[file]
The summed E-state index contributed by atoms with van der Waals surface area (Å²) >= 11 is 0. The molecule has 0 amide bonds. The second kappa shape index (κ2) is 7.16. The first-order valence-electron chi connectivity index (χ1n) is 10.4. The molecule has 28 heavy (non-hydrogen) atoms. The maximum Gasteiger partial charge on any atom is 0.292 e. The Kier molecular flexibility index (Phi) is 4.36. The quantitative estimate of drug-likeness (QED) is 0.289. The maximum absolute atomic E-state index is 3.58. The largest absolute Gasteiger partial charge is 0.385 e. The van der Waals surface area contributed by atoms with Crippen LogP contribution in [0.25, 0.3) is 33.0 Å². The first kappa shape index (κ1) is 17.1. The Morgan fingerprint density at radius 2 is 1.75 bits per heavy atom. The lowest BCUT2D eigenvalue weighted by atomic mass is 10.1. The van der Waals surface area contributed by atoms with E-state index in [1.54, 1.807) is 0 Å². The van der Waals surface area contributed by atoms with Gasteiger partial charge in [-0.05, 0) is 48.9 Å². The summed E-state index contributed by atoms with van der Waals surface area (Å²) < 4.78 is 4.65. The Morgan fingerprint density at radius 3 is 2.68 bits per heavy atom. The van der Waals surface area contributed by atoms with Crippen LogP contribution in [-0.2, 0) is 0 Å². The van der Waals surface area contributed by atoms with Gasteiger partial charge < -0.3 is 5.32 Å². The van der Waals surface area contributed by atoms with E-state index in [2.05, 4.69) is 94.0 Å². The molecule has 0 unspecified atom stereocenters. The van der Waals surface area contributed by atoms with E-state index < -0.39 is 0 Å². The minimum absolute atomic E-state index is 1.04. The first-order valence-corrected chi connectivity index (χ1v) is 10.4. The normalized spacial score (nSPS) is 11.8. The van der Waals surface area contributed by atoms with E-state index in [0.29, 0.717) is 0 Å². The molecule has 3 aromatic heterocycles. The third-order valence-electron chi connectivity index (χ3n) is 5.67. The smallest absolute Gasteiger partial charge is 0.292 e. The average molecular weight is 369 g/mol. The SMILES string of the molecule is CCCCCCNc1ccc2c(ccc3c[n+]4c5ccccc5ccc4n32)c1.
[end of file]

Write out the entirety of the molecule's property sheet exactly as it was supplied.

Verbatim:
The summed E-state index contributed by atoms with van der Waals surface area (Å²) >= 11 is 0. The molecule has 0 amide bonds. The second kappa shape index (κ2) is 7.16. The first-order valence-electron chi connectivity index (χ1n) is 10.4. The molecule has 28 heavy (non-hydrogen) atoms. The maximum Gasteiger partial charge on any atom is 0.292 e. The Kier molecular flexibility index (Phi) is 4.36. The quantitative estimate of drug-likeness (QED) is 0.289. The maximum absolute atomic E-state index is 3.58. The largest absolute Gasteiger partial charge is 0.385 e. The van der Waals surface area contributed by atoms with Crippen LogP contribution in [0.25, 0.3) is 33.0 Å². The first kappa shape index (κ1) is 17.1. The Morgan fingerprint density at radius 2 is 1.75 bits per heavy atom. The lowest BCUT2D eigenvalue weighted by atomic mass is 10.1. The van der Waals surface area contributed by atoms with E-state index in [1.54, 1.807) is 0 Å². The van der Waals surface area contributed by atoms with Gasteiger partial charge in [-0.05, 0) is 48.9 Å². The summed E-state index contributed by atoms with van der Waals surface area (Å²) < 4.78 is 4.65. The Morgan fingerprint density at radius 3 is 2.68 bits per heavy atom. The van der Waals surface area contributed by atoms with Crippen LogP contribution in [-0.2, 0) is 0 Å². The van der Waals surface area contributed by atoms with Gasteiger partial charge < -0.3 is 5.32 Å². The van der Waals surface area contributed by atoms with E-state index in [2.05, 4.69) is 94.0 Å². The molecule has 0 unspecified atom stereocenters. The van der Waals surface area contributed by atoms with E-state index < -0.39 is 0 Å². The minimum absolute atomic E-state index is 1.04. The first-order valence-corrected chi connectivity index (χ1v) is 10.4. The normalized spacial score (nSPS) is 11.8. The van der Waals surface area contributed by atoms with E-state index in [0.29, 0.717) is 0 Å². The molecule has 3 aromatic heterocycles. The third-order valence-electron chi connectivity index (χ3n) is 5.67. The smallest absolute Gasteiger partial charge is 0.292 e. The average molecular weight is 369 g/mol. The SMILES string of the molecule is CCCCCCNc1ccc2c(ccc3c[n+]4c5ccccc5ccc4n32)c1.